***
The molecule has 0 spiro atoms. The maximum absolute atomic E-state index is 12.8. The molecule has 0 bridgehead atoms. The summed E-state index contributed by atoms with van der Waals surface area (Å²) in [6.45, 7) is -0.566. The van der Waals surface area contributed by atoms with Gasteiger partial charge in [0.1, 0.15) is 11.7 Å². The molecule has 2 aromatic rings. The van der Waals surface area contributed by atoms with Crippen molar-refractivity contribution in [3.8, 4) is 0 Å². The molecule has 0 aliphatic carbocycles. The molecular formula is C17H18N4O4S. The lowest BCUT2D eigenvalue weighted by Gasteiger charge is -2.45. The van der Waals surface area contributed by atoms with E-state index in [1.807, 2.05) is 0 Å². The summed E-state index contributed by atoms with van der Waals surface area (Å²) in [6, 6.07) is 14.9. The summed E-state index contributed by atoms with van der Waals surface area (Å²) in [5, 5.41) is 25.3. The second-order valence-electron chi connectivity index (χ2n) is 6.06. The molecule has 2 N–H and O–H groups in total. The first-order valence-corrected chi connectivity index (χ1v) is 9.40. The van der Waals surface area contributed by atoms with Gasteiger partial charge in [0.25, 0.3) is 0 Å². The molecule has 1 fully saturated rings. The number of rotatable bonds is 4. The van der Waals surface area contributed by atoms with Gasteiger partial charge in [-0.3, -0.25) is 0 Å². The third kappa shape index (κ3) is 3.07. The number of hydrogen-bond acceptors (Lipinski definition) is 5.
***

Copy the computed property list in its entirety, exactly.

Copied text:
The molecule has 0 spiro atoms. The maximum absolute atomic E-state index is 12.8. The molecule has 0 bridgehead atoms. The summed E-state index contributed by atoms with van der Waals surface area (Å²) in [6.45, 7) is -0.566. The van der Waals surface area contributed by atoms with Gasteiger partial charge in [0.1, 0.15) is 11.7 Å². The molecule has 2 aromatic rings. The van der Waals surface area contributed by atoms with Crippen molar-refractivity contribution in [3.8, 4) is 0 Å². The molecule has 0 aliphatic carbocycles. The molecular formula is C17H18N4O4S. The lowest BCUT2D eigenvalue weighted by Gasteiger charge is -2.45. The van der Waals surface area contributed by atoms with E-state index in [1.807, 2.05) is 0 Å². The summed E-state index contributed by atoms with van der Waals surface area (Å²) in [6, 6.07) is 14.9. The summed E-state index contributed by atoms with van der Waals surface area (Å²) in [5, 5.41) is 25.3. The second-order valence-electron chi connectivity index (χ2n) is 6.06. The molecule has 2 N–H and O–H groups in total. The first-order valence-corrected chi connectivity index (χ1v) is 9.40. The van der Waals surface area contributed by atoms with Gasteiger partial charge in [0.25, 0.3) is 0 Å². The molecule has 1 fully saturated rings. The number of rotatable bonds is 4. The van der Waals surface area contributed by atoms with Gasteiger partial charge in [-0.3, -0.25) is 0 Å². The third kappa shape index (κ3) is 3.07. The number of hydrogen-bond acceptors (Lipinski definition) is 5.